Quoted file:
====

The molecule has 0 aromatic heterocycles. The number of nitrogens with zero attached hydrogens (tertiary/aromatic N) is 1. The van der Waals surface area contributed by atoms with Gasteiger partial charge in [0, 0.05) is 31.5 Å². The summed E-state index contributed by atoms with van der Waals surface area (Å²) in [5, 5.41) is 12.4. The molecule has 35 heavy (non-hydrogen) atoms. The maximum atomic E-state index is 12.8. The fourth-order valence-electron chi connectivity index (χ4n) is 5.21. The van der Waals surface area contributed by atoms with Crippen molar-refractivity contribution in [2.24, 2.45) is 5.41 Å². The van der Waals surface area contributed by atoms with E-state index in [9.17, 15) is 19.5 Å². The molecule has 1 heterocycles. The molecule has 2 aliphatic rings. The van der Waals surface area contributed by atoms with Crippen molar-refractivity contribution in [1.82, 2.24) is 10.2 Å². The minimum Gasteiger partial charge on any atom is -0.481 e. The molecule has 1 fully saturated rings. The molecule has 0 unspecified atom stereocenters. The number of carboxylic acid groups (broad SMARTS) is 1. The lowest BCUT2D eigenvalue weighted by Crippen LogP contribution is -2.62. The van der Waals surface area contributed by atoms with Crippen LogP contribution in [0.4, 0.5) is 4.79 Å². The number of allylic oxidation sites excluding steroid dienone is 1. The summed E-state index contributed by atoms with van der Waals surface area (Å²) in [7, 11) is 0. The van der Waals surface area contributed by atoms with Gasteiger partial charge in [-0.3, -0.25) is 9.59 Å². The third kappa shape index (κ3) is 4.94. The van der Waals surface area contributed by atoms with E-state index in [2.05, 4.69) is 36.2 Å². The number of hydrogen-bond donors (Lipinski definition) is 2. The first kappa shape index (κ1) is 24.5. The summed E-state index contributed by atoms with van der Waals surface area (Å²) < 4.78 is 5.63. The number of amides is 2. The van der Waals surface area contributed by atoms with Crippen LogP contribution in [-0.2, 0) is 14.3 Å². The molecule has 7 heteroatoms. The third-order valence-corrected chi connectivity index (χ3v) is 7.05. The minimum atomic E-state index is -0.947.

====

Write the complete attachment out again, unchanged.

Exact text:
The molecule has 0 aromatic heterocycles. The number of nitrogens with zero attached hydrogens (tertiary/aromatic N) is 1. The van der Waals surface area contributed by atoms with Gasteiger partial charge in [0, 0.05) is 31.5 Å². The summed E-state index contributed by atoms with van der Waals surface area (Å²) in [5, 5.41) is 12.4. The molecule has 35 heavy (non-hydrogen) atoms. The maximum atomic E-state index is 12.8. The fourth-order valence-electron chi connectivity index (χ4n) is 5.21. The van der Waals surface area contributed by atoms with Crippen molar-refractivity contribution in [2.24, 2.45) is 5.41 Å². The van der Waals surface area contributed by atoms with E-state index in [9.17, 15) is 19.5 Å². The molecule has 1 heterocycles. The molecule has 2 aliphatic rings. The van der Waals surface area contributed by atoms with Crippen molar-refractivity contribution in [1.82, 2.24) is 10.2 Å². The minimum Gasteiger partial charge on any atom is -0.481 e. The molecule has 1 fully saturated rings. The molecule has 0 unspecified atom stereocenters. The number of carboxylic acid groups (broad SMARTS) is 1. The lowest BCUT2D eigenvalue weighted by Crippen LogP contribution is -2.62. The van der Waals surface area contributed by atoms with Crippen LogP contribution in [0.4, 0.5) is 4.79 Å². The number of allylic oxidation sites excluding steroid dienone is 1. The summed E-state index contributed by atoms with van der Waals surface area (Å²) in [7, 11) is 0. The van der Waals surface area contributed by atoms with Gasteiger partial charge in [-0.3, -0.25) is 9.59 Å². The third kappa shape index (κ3) is 4.94. The van der Waals surface area contributed by atoms with E-state index in [2.05, 4.69) is 36.2 Å². The number of hydrogen-bond donors (Lipinski definition) is 2. The first kappa shape index (κ1) is 24.5. The summed E-state index contributed by atoms with van der Waals surface area (Å²) < 4.78 is 5.63. The number of amides is 2. The van der Waals surface area contributed by atoms with Crippen LogP contribution in [-0.2, 0) is 14.3 Å². The molecule has 7 heteroatoms. The third-order valence-corrected chi connectivity index (χ3v) is 7.05. The minimum atomic E-state index is -0.947.